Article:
Indeed as Buff states, it takes years to prepare and make the climb. This climb isn't done in one day, nor is it done in one month. The climbers slowly ascend and once they make it to a certain point, they stop for a period of 3 weeks so that the red blood cells can reach a certain level to compensate for the lack of oxygen. The increase in red blood cells allows the climbers to use supplimental oxygen. It's also important to note that they don't use the oxygen all the time. This is also factored in the training; they must learn to climb without the oxygen. Once they make it to the peak, they take same amount of time coming down. They again stop at the designed point and altitude and allow the red blood cell count to lower. Then they continue their slow descent down.

Jetpilot, besides the training the climbers go through, they also take their sweet time getting to summit. This is a luxury that pilots and passengers don't have in a rapid decompression situation.

For a good novel on the training and the actual climb up Everst, read "Into Thin Air." I don't remember the author.

I hope this clears things up!

- Neil Harrison



User currently offlineJETPILOT From United States of America, joined May 1999, 3130 posts, RR: 29
Reply 6, posted (14 years 5 months 1 week 3 days 21 hours ago) and read 761 times:

I need to remember I am dealing with someone who thinks the purpose of a SID is for lost communication procedures.

One who argues with an idiot may be mistaken for one also.


User currently offlineBuff From Australia, joined Mar 2007, 0 posts, RR: 1
Reply 7, posted (14 years 5 months 1 week 3 days 20 hours ago) and read 760 times:

First, I fully realize this is an internet forum, and that "facts" & opinions must be taken at face value. Hence my continuing suggestion of not taking what I have posted as gospel - with regards my "facts", go look them up. I tend to research things before I let my name get attached to them. On occasion, I make a mistake or a typo. I like to think that when I err, I can acknowledge the error in good spirit, and thank the person who brought it to my attention. It has been my experience though that when a mistake is pointed out, name calling and sniping are insufficient grounds to make an individual recognize/acknowledge his/her error. Usually a rebuttal of substance works.

Second, if someone has an opinion, to me it doesn't make sense to say an opinion is wrong. Opinions are conclusions brought about in an individual's mind as a result of his/her knowledge. Now perhaps the opinion is founded upon knowledge that is faulty. In which case, questionning of the opinion holder may reveal the faulty knowledge, then step one above can be engaged. Subsequently perhaps the opinion will change based on updated knowledge. Isn't that what constitutes a discussion? Isn't that what forums like this are for?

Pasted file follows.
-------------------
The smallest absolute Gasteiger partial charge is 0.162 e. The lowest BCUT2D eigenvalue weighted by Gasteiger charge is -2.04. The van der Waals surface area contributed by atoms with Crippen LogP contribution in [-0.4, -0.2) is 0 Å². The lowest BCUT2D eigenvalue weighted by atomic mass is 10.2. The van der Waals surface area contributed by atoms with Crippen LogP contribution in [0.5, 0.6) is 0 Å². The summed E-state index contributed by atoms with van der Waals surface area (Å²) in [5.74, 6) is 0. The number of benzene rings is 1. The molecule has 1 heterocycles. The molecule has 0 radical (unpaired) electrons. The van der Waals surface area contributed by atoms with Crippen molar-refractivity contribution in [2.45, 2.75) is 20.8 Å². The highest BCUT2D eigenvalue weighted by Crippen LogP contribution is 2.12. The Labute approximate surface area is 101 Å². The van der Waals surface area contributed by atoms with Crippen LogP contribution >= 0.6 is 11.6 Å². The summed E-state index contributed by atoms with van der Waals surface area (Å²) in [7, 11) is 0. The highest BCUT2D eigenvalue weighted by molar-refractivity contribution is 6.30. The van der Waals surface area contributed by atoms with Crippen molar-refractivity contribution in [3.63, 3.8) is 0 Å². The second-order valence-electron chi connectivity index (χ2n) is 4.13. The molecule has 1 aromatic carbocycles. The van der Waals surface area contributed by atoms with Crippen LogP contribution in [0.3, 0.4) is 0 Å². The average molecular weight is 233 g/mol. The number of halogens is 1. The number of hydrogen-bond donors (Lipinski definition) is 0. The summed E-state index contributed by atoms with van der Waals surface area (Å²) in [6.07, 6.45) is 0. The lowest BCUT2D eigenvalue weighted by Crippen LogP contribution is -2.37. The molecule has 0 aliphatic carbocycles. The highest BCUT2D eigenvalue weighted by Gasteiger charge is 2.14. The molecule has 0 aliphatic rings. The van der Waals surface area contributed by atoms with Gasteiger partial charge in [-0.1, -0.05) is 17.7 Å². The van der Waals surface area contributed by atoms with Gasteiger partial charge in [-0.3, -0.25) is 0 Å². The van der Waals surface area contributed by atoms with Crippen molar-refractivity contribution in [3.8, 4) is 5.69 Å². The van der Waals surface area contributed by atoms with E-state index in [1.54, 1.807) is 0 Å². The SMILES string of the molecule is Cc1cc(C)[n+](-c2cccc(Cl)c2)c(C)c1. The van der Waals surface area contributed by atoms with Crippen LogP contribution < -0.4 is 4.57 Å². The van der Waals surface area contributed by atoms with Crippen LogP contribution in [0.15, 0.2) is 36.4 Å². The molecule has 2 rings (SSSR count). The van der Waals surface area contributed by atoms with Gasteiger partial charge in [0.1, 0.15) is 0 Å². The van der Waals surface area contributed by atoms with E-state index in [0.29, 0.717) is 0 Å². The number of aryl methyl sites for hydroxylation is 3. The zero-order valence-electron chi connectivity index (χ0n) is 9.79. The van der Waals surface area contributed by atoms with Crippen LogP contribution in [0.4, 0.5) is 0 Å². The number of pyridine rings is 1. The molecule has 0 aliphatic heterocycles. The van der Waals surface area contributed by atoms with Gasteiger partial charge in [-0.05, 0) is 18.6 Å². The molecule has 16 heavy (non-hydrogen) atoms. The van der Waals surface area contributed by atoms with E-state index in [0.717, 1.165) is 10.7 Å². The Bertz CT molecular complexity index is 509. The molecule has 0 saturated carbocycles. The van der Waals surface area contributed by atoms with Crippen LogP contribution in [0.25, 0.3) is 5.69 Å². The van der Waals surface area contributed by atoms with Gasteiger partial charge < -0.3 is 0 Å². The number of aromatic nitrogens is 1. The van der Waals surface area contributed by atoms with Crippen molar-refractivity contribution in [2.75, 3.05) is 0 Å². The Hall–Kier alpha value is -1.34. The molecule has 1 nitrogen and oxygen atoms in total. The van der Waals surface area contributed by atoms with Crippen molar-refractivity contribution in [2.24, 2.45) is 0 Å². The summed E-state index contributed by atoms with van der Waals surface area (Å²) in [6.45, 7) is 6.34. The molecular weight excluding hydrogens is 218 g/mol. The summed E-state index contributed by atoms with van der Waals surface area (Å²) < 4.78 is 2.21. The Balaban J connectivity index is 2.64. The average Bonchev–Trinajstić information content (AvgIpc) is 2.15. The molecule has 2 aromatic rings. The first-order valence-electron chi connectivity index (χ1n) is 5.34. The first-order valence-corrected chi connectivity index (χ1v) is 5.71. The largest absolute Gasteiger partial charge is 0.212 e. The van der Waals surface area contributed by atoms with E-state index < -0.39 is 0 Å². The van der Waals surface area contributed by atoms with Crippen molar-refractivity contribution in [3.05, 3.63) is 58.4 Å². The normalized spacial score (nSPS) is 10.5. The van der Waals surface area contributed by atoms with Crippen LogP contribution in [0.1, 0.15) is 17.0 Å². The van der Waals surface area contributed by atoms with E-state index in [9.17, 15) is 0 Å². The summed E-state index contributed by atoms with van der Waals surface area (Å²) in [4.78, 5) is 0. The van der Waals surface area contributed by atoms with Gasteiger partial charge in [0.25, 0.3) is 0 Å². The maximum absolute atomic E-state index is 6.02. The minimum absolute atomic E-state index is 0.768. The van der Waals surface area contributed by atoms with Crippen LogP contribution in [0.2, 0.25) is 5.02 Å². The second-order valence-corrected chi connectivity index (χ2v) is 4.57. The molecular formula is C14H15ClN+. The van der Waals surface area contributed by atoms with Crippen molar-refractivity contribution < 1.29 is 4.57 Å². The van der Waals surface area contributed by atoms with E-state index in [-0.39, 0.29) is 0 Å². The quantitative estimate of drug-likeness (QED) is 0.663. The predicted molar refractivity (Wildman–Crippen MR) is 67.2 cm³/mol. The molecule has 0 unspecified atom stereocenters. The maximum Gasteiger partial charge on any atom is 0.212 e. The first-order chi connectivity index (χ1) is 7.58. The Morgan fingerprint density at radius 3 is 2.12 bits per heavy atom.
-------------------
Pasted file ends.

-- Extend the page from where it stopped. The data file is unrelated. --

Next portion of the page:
A: "I think this."
B: "Oh, did you know about that?"
A: "You're right! Guess I will revise what I think, and now it's something else." etc etc

I have also observed on this particular forum, as is more common on others, many contributors withhold particulars about their identity and qualifications, as is their right. Others, and many more on this forum than others, have allowed their particulars including name and e-mail address to be viewed in the User Info section provided by the administration. Perhaps some of the bios are fake, but they probably are not. That is one thing that keeps me viewing this particular forum, that and the internationality of the contributors. There is world-wide representation here, and that is fantastic.


Best Regards,

Buff


User currently offlinePilot1113 From United States of America, joined Aug 1999, 2333 posts, RR: 12
Reply 8, posted (14 years 5 months 1 week 3 days 19 hours ago) and read 761 times:

I am not trying to start an arguement here, rather just to point things out. I just want to say that the way that you come off on your posts, it seems you have a 'macho' disposition. I think this persona makes it hard for you to take into consideration others' inputs. I get the feeling that you think that you have all the answers, of which you don't. Even I don't have the answers.

I still 'suffer' from this type of disposition too. I have been through failure after failure after failure. It seems that no matter what I put my hands to, I ALWAYS fail at it. However, even though I fail at it I keep going until I succeed. It took me two tries to get my drivers' license. (Please... I'm begging you not to say anything about this).

Now, to the point... all these failures have taken a toll on my ego and my outlook; I've become somewhat pessismistic. To protect myself I have become egotistical, pessismistic, and have taken the same 'macho' disposition. I am working to be a better person and I'm trying to resolve these issues.

I just hope you're not like this in the cockpit...

- Neil Harrison


User currently offlineMarrty From , joined Dec 1969, posts, RR:
Reply 9, posted (14 years 5 months 1 week 3 days 2 hours ago) and read 758 times:

Most of us have admiration and a great deal of respect for those who give us the factual and often detailed answers to the questions we ask. Sometimes, those with different opinions are looking for an argument.

Thanks Buff, the time and interest taken by a professional is appreciated by most of us who visit this forum.




User currently offlinePilot1113 From United States of America, joined Aug 1999, 2333 posts, RR: 12
Reply 10, posted (14 years 5 months 1 week 3 days 1 hour ago) and read 754 times:

Marty--

Well put indeed, old chap! I agree totally!

Thank you again for all the time and effort you have spent emailing me, Buff!

- Neil Harrison